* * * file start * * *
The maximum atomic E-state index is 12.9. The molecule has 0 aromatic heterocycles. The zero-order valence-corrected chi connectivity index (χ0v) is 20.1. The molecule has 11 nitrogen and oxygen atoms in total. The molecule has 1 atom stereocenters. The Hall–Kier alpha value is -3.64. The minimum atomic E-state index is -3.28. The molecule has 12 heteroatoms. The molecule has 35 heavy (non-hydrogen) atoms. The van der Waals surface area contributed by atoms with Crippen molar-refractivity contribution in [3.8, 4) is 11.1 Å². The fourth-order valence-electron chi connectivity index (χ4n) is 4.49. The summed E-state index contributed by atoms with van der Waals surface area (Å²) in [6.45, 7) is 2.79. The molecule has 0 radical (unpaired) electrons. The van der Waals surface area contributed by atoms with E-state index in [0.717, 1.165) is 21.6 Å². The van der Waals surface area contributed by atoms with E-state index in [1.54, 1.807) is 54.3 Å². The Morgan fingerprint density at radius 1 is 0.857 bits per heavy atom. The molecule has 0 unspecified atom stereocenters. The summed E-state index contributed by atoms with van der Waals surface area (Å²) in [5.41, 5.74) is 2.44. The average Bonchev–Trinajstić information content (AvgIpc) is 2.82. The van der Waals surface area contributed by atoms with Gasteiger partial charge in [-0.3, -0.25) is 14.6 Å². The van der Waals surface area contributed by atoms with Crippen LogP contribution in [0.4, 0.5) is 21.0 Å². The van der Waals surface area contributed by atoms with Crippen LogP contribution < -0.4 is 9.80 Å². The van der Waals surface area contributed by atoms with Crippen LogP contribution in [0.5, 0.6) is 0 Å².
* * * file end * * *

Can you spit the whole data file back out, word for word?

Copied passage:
The maximum atomic E-state index is 12.9. The molecule has 0 aromatic heterocycles. The zero-order valence-corrected chi connectivity index (χ0v) is 20.1. The molecule has 11 nitrogen and oxygen atoms in total. The molecule has 1 atom stereocenters. The Hall–Kier alpha value is -3.64. The minimum atomic E-state index is -3.28. The molecule has 12 heteroatoms. The molecule has 35 heavy (non-hydrogen) atoms. The van der Waals surface area contributed by atoms with Crippen molar-refractivity contribution in [3.8, 4) is 11.1 Å². The fourth-order valence-electron chi connectivity index (χ4n) is 4.49. The summed E-state index contributed by atoms with van der Waals surface area (Å²) in [6.45, 7) is 2.79. The molecule has 0 radical (unpaired) electrons. The van der Waals surface area contributed by atoms with E-state index in [0.717, 1.165) is 21.6 Å². The van der Waals surface area contributed by atoms with E-state index in [1.54, 1.807) is 54.3 Å². The Morgan fingerprint density at radius 1 is 0.857 bits per heavy atom. The molecule has 0 unspecified atom stereocenters. The summed E-state index contributed by atoms with van der Waals surface area (Å²) in [5.41, 5.74) is 2.44. The average Bonchev–Trinajstić information content (AvgIpc) is 2.82. The van der Waals surface area contributed by atoms with Gasteiger partial charge in [-0.3, -0.25) is 14.6 Å². The van der Waals surface area contributed by atoms with Crippen LogP contribution in [0.4, 0.5) is 21.0 Å². The van der Waals surface area contributed by atoms with Crippen LogP contribution < -0.4 is 9.80 Å². The van der Waals surface area contributed by atoms with Crippen LogP contribution in [0.5, 0.6) is 0 Å².